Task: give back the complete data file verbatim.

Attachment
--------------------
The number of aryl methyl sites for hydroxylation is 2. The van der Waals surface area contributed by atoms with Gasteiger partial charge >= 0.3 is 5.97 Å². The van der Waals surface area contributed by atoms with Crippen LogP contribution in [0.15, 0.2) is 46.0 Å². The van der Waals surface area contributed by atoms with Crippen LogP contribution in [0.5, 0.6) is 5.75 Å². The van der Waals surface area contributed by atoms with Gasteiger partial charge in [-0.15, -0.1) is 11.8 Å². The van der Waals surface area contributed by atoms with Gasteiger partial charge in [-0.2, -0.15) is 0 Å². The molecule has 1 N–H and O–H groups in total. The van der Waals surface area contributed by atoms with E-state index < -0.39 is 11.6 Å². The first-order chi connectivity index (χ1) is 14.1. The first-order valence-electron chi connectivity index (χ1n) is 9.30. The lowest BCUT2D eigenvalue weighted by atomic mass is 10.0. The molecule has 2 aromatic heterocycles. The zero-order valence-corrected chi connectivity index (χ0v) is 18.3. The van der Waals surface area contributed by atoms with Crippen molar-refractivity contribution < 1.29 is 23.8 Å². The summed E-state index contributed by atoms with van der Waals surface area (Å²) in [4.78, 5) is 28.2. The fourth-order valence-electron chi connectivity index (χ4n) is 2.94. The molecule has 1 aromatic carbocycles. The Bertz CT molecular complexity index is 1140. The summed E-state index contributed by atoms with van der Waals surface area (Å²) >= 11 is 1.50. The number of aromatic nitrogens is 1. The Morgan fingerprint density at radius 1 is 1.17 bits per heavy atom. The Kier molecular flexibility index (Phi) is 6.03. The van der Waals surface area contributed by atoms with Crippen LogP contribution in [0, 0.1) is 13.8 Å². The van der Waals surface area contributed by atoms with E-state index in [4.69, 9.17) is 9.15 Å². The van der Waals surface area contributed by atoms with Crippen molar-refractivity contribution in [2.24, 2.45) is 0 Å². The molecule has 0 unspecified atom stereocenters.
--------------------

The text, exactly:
The number of aryl methyl sites for hydroxylation is 2. The van der Waals surface area contributed by atoms with Gasteiger partial charge >= 0.3 is 5.97 Å². The van der Waals surface area contributed by atoms with Crippen LogP contribution in [0.15, 0.2) is 46.0 Å². The van der Waals surface area contributed by atoms with Crippen LogP contribution in [0.5, 0.6) is 5.75 Å². The van der Waals surface area contributed by atoms with Gasteiger partial charge in [-0.15, -0.1) is 11.8 Å². The van der Waals surface area contributed by atoms with Gasteiger partial charge in [-0.2, -0.15) is 0 Å². The molecule has 1 N–H and O–H groups in total. The van der Waals surface area contributed by atoms with E-state index < -0.39 is 11.6 Å². The first-order chi connectivity index (χ1) is 14.1. The first-order valence-electron chi connectivity index (χ1n) is 9.30. The lowest BCUT2D eigenvalue weighted by atomic mass is 10.0. The molecule has 2 aromatic heterocycles. The zero-order valence-corrected chi connectivity index (χ0v) is 18.3. The van der Waals surface area contributed by atoms with Crippen molar-refractivity contribution < 1.29 is 23.8 Å². The summed E-state index contributed by atoms with van der Waals surface area (Å²) in [4.78, 5) is 28.2. The fourth-order valence-electron chi connectivity index (χ4n) is 2.94. The molecule has 1 aromatic carbocycles. The Bertz CT molecular complexity index is 1140. The summed E-state index contributed by atoms with van der Waals surface area (Å²) >= 11 is 1.50. The number of aromatic nitrogens is 1. The Morgan fingerprint density at radius 1 is 1.17 bits per heavy atom. The Kier molecular flexibility index (Phi) is 6.03. The van der Waals surface area contributed by atoms with Crippen LogP contribution in [0, 0.1) is 13.8 Å². The van der Waals surface area contributed by atoms with E-state index in [4.69, 9.17) is 9.15 Å². The van der Waals surface area contributed by atoms with Crippen molar-refractivity contribution in [2.24, 2.45) is 0 Å². The molecule has 0 unspecified atom stereocenters.